For years, cataract surgery has enabled many people to benefit from clearer vision and a better quality of life, but for others the procedure is not as effective as it could have been.
However, all this could be set to change thanks to two recent studies that add to the growing body of evidence that a new approach to cataract surgery could be safer and more efficient than today"s standard procedure.
The new approach involves using a special femtosecond laser, which has been approved by the US Food and Drug Administration but is not yet widely available in the United States.
In the first study, a team led by Dr William Culbertson, of the Bascom Palmer Eye Institute at the University of Miami School of Medicine, studied how pre-treating cataracts with the femtosecond laser affected the level of ultrasound energy needed to soften the cataracts.
In the study, 29 patients had laser cataract surgery with a femtosecond laser in one eye and the standard cataract procedure, called phacoemulsification, in the other; after cataract removal by either method, intraocular lenses were inserted into eyes to replace the natural lens and provide appropriate vision correction for each patient.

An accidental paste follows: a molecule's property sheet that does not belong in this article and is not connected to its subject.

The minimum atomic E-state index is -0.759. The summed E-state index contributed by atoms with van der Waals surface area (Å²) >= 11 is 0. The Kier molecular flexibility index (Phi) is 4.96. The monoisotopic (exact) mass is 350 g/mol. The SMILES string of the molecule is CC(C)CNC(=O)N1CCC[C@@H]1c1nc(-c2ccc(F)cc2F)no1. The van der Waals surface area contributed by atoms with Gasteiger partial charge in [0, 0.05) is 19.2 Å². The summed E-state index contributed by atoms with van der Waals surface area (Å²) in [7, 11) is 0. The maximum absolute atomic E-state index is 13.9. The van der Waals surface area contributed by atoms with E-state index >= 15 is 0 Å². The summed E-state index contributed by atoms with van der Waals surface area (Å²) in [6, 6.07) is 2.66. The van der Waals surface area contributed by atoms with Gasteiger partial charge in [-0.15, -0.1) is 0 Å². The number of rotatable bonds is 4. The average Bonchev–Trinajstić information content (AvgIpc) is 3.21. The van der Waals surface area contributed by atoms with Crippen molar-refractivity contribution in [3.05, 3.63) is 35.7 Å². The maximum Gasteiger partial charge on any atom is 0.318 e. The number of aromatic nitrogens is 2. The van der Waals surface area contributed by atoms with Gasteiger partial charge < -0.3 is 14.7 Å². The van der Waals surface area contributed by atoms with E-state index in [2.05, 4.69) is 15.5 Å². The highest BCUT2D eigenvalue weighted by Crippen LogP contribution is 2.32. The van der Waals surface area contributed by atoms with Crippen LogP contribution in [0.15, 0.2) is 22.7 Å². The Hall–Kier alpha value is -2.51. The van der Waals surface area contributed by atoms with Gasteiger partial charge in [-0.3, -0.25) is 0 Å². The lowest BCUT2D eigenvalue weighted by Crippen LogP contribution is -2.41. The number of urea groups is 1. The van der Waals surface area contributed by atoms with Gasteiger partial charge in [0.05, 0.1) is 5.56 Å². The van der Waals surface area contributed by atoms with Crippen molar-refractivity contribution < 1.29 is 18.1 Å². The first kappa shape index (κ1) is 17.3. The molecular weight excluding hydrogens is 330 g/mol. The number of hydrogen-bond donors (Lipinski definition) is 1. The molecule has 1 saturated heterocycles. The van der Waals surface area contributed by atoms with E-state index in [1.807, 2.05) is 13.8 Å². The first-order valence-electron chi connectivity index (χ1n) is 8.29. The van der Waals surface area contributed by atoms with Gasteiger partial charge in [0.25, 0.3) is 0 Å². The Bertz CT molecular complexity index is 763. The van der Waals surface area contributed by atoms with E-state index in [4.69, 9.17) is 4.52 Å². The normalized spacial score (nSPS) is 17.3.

The results of the research showed that the use of ultrasound energy use was reduced by 45 per cent in the laser pre-treated eyes compared with the eyes that received the standard cataract surgery procedure, while surgical manipulation of the eye was reduced by 45 per cent in eyes that received laser pre-treatment, compared to manual standard surgery.
Dr Culbertson commented: "The combination of precision and simplification that is possible with the femtosecond laser represents a major advance for this surgery."
In the second study, a team led by Dr Mark Packer, of Oregon Health and Sciences University, confirmed several advantages of laser cataract surgery.
They assessed the safety of laser cataract surgery in terms of loss of corneal endothelial cells, as measured after cataract surgery.
The experts found that when laser lens fragmentation was used in 225 eyes, there was no loss of endothelial cells, while the 63 eyes that received standard treatment had cell loss of one to seven per cent.
Dr Packer commented: "Our finding, that laser lens fragmentation appears to protect corneal endothelial cells, represents a significant benefit of this new surgery.
"This procedure is safer than standard cataract treatment and is likely to mean better vision and fewer eye health concerns for cataract patients, over the long term," he concluded.
by Alexa Kaczka